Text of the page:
In a recent K-State Extension news story, Pat Melgares focused on celebrating nutrition.

“To celebrate National Nutrition Month in March, the National Academy of Nutrition and Dietetics is promoting the theme, ‘Go Further with Food.’ In today’s world, it’s a worthwhile call to action,” says Kansas State University nutrition specialist Sandy Procter.

The Food and Agriculture Organization of the United Nations reports that one-third of food produced for human consumption is lost or wasted globally, which is about 1.3 billion tons of food – and just under $1 trillion in equivalent U.S. dollars – each year.

Not all of that is food lost in the home, but Procter said that’s a good place to start.

“It’s not just the people with higher incomes who waste food,” said Procter, who is with K-State Research and Extension. “Folks that are trying really hard to save money and do all of their grocery shopping just once a month are likely to have more food waste than if they were able to get to a store on a regular basis.”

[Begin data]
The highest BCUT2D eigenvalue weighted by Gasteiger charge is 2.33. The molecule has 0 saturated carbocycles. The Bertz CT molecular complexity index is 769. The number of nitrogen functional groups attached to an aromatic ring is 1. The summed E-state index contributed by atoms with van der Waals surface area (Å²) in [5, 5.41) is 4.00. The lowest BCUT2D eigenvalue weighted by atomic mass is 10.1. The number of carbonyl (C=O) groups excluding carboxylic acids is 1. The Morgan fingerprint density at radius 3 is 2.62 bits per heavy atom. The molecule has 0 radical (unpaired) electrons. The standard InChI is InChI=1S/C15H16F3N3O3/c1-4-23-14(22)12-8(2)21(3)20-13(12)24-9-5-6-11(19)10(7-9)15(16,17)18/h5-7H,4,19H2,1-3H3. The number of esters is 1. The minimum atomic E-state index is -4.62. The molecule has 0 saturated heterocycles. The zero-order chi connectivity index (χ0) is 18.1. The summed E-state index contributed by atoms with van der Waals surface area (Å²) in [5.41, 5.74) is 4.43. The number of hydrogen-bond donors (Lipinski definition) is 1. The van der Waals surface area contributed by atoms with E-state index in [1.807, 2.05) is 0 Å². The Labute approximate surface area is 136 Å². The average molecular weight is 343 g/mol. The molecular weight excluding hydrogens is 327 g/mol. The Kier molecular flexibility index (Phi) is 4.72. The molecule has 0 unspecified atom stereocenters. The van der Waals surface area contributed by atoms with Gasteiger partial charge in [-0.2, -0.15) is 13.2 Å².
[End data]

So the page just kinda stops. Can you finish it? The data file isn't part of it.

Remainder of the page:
To maintain good nutrition and reduce the amount of food wasted, Procter shared some ideas to make food go further.

“The way you store fruits and vegetables is part of the art of reducing waste,” Procter said. Extension educators often conduct tours with shoppers to help them identify good quality fruit and vegetables, and then how those will be stored. For example, tomatoes don’t need to be refrigerated, but strawberries certainly do.

Buying meat in bulk may help you save money at the store, but “it takes a little bit of discipline,” Procter said. A five-pound package of chicken thighs may be on sale, but “unless you’re doing a banquet, you’re probably going to want to re-package for freezing and have those ready in a size that you can thaw out for a meal’s worth.”

Cooking meals takes some planning, but if you can take time on the weekend to cook and then freeze individual meals, it saves time and helps to use up available groceries.

Everyone tends to build up extra cans of food or other items that were originally intended for another purpose. As those build up, think of how you can pair foods to make another meal.

Food waste and meal preparation may not interest you, but it is an interest to the world as a whole. If you have more questions on this topic or others, contact me at chelsim@ksu.edu, by phone at 913-364-5700 or stop by the K-State Research and Extension – Leavenworth County office at 613 Holiday Plaza in Lansing.

Chelsi Myer is a family and consumer sciences agent at K-State Research and Extension – Leavenworth County.